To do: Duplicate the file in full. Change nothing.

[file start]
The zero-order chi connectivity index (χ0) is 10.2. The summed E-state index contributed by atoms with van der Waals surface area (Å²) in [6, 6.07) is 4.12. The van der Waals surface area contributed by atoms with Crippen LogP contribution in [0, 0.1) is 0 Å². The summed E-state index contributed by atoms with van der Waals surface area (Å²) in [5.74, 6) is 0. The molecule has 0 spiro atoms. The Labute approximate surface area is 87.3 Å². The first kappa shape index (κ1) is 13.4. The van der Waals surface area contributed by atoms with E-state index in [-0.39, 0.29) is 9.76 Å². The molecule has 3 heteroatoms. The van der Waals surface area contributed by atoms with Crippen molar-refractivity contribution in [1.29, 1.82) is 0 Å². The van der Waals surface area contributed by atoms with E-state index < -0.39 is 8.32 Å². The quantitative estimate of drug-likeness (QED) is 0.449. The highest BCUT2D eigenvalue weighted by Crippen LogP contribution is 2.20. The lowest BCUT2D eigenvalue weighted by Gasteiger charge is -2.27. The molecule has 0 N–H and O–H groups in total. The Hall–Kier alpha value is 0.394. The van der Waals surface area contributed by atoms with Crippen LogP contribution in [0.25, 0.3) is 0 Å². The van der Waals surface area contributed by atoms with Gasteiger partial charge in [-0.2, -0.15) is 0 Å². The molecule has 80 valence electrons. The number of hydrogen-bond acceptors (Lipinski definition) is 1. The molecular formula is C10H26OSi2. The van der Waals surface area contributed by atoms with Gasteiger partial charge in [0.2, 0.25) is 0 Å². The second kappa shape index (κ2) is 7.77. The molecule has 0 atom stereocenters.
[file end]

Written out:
The zero-order chi connectivity index (χ0) is 10.2. The summed E-state index contributed by atoms with van der Waals surface area (Å²) in [6, 6.07) is 4.12. The van der Waals surface area contributed by atoms with Crippen LogP contribution in [0, 0.1) is 0 Å². The summed E-state index contributed by atoms with van der Waals surface area (Å²) in [5.74, 6) is 0. The molecule has 0 spiro atoms. The Labute approximate surface area is 87.3 Å². The first kappa shape index (κ1) is 13.4. The van der Waals surface area contributed by atoms with E-state index in [-0.39, 0.29) is 9.76 Å². The molecule has 3 heteroatoms. The van der Waals surface area contributed by atoms with Crippen molar-refractivity contribution in [1.29, 1.82) is 0 Å². The van der Waals surface area contributed by atoms with E-state index < -0.39 is 8.32 Å². The quantitative estimate of drug-likeness (QED) is 0.449. The highest BCUT2D eigenvalue weighted by Crippen LogP contribution is 2.20. The lowest BCUT2D eigenvalue weighted by Gasteiger charge is -2.27. The molecule has 0 N–H and O–H groups in total. The Hall–Kier alpha value is 0.394. The van der Waals surface area contributed by atoms with Crippen LogP contribution in [0.25, 0.3) is 0 Å². The van der Waals surface area contributed by atoms with Gasteiger partial charge in [-0.2, -0.15) is 0 Å². The molecule has 80 valence electrons. The number of hydrogen-bond acceptors (Lipinski definition) is 1. The molecular formula is C10H26OSi2. The van der Waals surface area contributed by atoms with Gasteiger partial charge in [0.2, 0.25) is 0 Å². The second kappa shape index (κ2) is 7.77. The molecule has 0 atom stereocenters.